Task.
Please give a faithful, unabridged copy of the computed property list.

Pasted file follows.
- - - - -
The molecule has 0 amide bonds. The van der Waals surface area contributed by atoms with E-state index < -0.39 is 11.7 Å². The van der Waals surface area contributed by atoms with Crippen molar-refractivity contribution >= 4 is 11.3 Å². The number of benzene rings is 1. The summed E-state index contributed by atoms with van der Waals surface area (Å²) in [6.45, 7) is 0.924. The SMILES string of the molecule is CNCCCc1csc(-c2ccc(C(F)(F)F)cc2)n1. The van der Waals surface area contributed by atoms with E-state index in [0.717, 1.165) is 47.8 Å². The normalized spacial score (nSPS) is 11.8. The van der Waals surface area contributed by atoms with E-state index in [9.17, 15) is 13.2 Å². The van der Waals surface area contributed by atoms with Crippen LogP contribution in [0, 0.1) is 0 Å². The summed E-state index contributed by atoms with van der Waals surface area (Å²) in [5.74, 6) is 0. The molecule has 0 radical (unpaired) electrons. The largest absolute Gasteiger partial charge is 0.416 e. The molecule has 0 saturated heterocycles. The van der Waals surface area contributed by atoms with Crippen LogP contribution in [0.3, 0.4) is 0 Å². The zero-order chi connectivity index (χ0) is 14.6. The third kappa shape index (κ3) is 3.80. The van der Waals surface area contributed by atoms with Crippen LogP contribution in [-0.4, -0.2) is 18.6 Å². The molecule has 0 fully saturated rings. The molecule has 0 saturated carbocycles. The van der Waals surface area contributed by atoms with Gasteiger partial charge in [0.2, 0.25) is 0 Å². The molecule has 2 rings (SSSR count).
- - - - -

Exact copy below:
The molecule has 0 amide bonds. The van der Waals surface area contributed by atoms with E-state index < -0.39 is 11.7 Å². The van der Waals surface area contributed by atoms with Crippen molar-refractivity contribution >= 4 is 11.3 Å². The number of benzene rings is 1. The summed E-state index contributed by atoms with van der Waals surface area (Å²) in [6.45, 7) is 0.924. The SMILES string of the molecule is CNCCCc1csc(-c2ccc(C(F)(F)F)cc2)n1. The van der Waals surface area contributed by atoms with E-state index in [0.717, 1.165) is 47.8 Å². The normalized spacial score (nSPS) is 11.8. The van der Waals surface area contributed by atoms with E-state index in [9.17, 15) is 13.2 Å². The van der Waals surface area contributed by atoms with Crippen LogP contribution in [0, 0.1) is 0 Å². The summed E-state index contributed by atoms with van der Waals surface area (Å²) in [5.74, 6) is 0. The molecule has 0 radical (unpaired) electrons. The largest absolute Gasteiger partial charge is 0.416 e. The molecule has 0 saturated heterocycles. The van der Waals surface area contributed by atoms with Crippen LogP contribution in [0.3, 0.4) is 0 Å². The zero-order chi connectivity index (χ0) is 14.6. The third kappa shape index (κ3) is 3.80. The van der Waals surface area contributed by atoms with Crippen LogP contribution in [-0.4, -0.2) is 18.6 Å². The molecule has 0 fully saturated rings. The molecule has 0 saturated carbocycles. The van der Waals surface area contributed by atoms with Gasteiger partial charge in [0.2, 0.25) is 0 Å². The molecule has 2 rings (SSSR count).